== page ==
Sunday, June 26, 2011

Brunch at Le Papillon

I took my friend Shawn out for his belated birthday brunch. We decided to take advantage of Toronto in the summer by exploring the Sunday Antique Market at St. Lawrence Market. Wanting to eat nearby, we picked the French restaurant "Le Papillon". I had never eaten there before, but it was supposed to be one of Toronto's better French restaurants. That being said, I've found from personal experience that there isn't really a mind blowing French restaurant in Toronto, and this has been echoed by other food lover friends/online reviewers... so I suppose Le Papillon's description of "better" should have been taken with a grain of salt.

(I do, however, love the brunch at the French restaurant La Palette. I've still yet to try their dinner, though!)

The prices seemed alright, roughly $10 for most courses, so we stepped in.

I ordered a black coffee-- it was a bit weak but the flavor was alright. I guess I'm used to dark roast coffee from a French press.

Shawn ordered the Croque Monsieur (well, since he got a fried egg on top, I suppose it's a Croque Madame) and I ordered the Pain Dorin (French Toast with fruit compote). Shawn didnt rave about his dish, and said it was alright.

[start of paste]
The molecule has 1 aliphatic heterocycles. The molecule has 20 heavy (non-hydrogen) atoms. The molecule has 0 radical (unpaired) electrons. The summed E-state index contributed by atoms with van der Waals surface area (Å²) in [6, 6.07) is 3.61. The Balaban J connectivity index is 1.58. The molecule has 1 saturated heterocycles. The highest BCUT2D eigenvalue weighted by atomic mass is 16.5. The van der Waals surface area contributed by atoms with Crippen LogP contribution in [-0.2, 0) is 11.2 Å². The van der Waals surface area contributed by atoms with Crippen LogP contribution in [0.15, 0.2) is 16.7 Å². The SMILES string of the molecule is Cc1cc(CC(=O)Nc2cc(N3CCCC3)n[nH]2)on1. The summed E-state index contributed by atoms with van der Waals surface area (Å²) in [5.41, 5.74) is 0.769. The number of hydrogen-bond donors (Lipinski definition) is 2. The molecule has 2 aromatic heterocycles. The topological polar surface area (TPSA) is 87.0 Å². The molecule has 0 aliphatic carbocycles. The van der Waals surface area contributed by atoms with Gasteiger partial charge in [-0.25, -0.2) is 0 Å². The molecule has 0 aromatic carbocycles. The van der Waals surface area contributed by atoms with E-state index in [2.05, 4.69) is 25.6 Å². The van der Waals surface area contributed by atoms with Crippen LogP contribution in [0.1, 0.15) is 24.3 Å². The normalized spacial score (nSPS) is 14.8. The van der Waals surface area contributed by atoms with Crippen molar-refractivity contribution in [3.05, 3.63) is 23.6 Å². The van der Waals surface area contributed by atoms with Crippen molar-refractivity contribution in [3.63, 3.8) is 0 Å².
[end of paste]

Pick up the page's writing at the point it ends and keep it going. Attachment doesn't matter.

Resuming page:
He was also missing the bechamel sauce that some croque monsieurs feature. I sampled a few of his frites and they were pretty standard - they didn't get much of a reaction out of me.

My French toast was nice because it wasn't too sweet, and the bread was hearty without feeling like a brick in my stomach. It wasn't overtly eggy or buttery, which suits my palate. The fruit compote was too syrupy in my opinion... perhaps a bit of lemon zest would have perked it up a bit. I'm in no hurry to return to Le Papillon, sadly... But Shawn and I had a lovely day, all the same. :)

Tuesday, June 21, 2011


I really can't do diets. It's not that I don't think they work (though sometimes I feel that the risk of yoyo-ing is likely), it's just that it doesn't align with my philosophy about food. I am passionate about the joy and pleasure we find in food, and cannot restrict food to its strictest nutritional elements. I personally do not view it as a mere source of fuel. However, considering my feelings, it is strange to note that I am usually eating in front of a computer or television.

I am an avid multi-tasker, and will unintentionally take every opportunity I can to do so. As we all know, though, eating should not be one of those moments. We should sit and savour each bite, have those Pixar Ratatouille-esque moments where we marvel at the symphony of flavors.